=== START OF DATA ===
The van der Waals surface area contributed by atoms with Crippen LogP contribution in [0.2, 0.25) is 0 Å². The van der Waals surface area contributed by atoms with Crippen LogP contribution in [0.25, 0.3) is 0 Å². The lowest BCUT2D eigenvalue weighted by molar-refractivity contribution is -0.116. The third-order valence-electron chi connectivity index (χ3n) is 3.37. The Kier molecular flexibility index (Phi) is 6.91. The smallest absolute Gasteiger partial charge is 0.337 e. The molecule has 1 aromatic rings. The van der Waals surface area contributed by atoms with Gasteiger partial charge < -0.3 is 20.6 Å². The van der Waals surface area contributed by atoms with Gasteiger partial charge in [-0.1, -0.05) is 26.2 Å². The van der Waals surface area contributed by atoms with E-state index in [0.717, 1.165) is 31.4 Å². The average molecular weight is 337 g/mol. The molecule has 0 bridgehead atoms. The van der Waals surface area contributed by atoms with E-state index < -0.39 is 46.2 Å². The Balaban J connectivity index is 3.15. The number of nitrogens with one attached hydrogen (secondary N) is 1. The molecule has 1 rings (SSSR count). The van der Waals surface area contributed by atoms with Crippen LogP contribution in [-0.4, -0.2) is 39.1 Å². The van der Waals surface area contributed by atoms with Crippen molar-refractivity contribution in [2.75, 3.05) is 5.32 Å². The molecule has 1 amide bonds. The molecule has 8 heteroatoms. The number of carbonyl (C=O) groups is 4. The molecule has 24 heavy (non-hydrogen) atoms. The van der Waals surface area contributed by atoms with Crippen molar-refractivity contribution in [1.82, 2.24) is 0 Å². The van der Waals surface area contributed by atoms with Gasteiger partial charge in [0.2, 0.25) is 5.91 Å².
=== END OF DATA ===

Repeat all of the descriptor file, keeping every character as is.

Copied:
The van der Waals surface area contributed by atoms with Crippen LogP contribution in [0.2, 0.25) is 0 Å². The van der Waals surface area contributed by atoms with Crippen LogP contribution in [0.25, 0.3) is 0 Å². The lowest BCUT2D eigenvalue weighted by molar-refractivity contribution is -0.116. The third-order valence-electron chi connectivity index (χ3n) is 3.37. The Kier molecular flexibility index (Phi) is 6.91. The smallest absolute Gasteiger partial charge is 0.337 e. The molecule has 1 aromatic rings. The van der Waals surface area contributed by atoms with Gasteiger partial charge < -0.3 is 20.6 Å². The van der Waals surface area contributed by atoms with Gasteiger partial charge in [-0.1, -0.05) is 26.2 Å². The van der Waals surface area contributed by atoms with E-state index in [0.717, 1.165) is 31.4 Å². The average molecular weight is 337 g/mol. The molecule has 0 bridgehead atoms. The van der Waals surface area contributed by atoms with E-state index < -0.39 is 46.2 Å². The Balaban J connectivity index is 3.15. The number of nitrogens with one attached hydrogen (secondary N) is 1. The molecule has 1 rings (SSSR count). The van der Waals surface area contributed by atoms with Crippen LogP contribution in [-0.4, -0.2) is 39.1 Å². The van der Waals surface area contributed by atoms with Crippen molar-refractivity contribution in [2.75, 3.05) is 5.32 Å². The molecule has 1 amide bonds. The molecule has 8 heteroatoms. The number of carbonyl (C=O) groups is 4. The molecule has 24 heavy (non-hydrogen) atoms. The van der Waals surface area contributed by atoms with Crippen molar-refractivity contribution in [1.82, 2.24) is 0 Å². The van der Waals surface area contributed by atoms with Gasteiger partial charge in [0.2, 0.25) is 5.91 Å².